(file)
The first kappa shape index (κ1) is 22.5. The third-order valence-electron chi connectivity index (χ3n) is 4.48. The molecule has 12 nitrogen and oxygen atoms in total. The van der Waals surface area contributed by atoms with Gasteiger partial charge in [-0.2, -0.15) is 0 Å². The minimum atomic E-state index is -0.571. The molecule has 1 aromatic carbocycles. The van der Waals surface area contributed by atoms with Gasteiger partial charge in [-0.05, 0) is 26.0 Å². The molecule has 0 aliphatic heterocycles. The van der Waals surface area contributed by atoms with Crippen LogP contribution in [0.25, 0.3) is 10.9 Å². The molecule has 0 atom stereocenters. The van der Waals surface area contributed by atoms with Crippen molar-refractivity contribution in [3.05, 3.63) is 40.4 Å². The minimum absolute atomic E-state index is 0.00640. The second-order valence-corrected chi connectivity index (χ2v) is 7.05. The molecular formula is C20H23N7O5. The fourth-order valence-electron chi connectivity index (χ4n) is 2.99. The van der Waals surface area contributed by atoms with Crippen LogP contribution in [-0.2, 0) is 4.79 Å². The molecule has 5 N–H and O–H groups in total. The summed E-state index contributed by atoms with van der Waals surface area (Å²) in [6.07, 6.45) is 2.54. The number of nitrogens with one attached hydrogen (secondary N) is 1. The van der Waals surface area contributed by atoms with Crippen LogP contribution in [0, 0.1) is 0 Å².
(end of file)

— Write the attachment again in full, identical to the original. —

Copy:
The first kappa shape index (κ1) is 22.5. The third-order valence-electron chi connectivity index (χ3n) is 4.48. The molecule has 12 nitrogen and oxygen atoms in total. The van der Waals surface area contributed by atoms with Gasteiger partial charge in [-0.2, -0.15) is 0 Å². The minimum atomic E-state index is -0.571. The molecule has 1 aromatic carbocycles. The van der Waals surface area contributed by atoms with Gasteiger partial charge in [-0.05, 0) is 26.0 Å². The molecule has 0 aliphatic heterocycles. The van der Waals surface area contributed by atoms with Crippen LogP contribution in [0.25, 0.3) is 10.9 Å². The molecule has 0 atom stereocenters. The van der Waals surface area contributed by atoms with Crippen molar-refractivity contribution in [3.05, 3.63) is 40.4 Å². The minimum absolute atomic E-state index is 0.00640. The second-order valence-corrected chi connectivity index (χ2v) is 7.05. The molecular formula is C20H23N7O5. The fourth-order valence-electron chi connectivity index (χ4n) is 2.99. The van der Waals surface area contributed by atoms with Crippen LogP contribution in [-0.2, 0) is 4.79 Å². The molecule has 5 N–H and O–H groups in total. The summed E-state index contributed by atoms with van der Waals surface area (Å²) in [6.07, 6.45) is 2.54. The number of nitrogens with one attached hydrogen (secondary N) is 1. The van der Waals surface area contributed by atoms with Crippen LogP contribution in [0, 0.1) is 0 Å².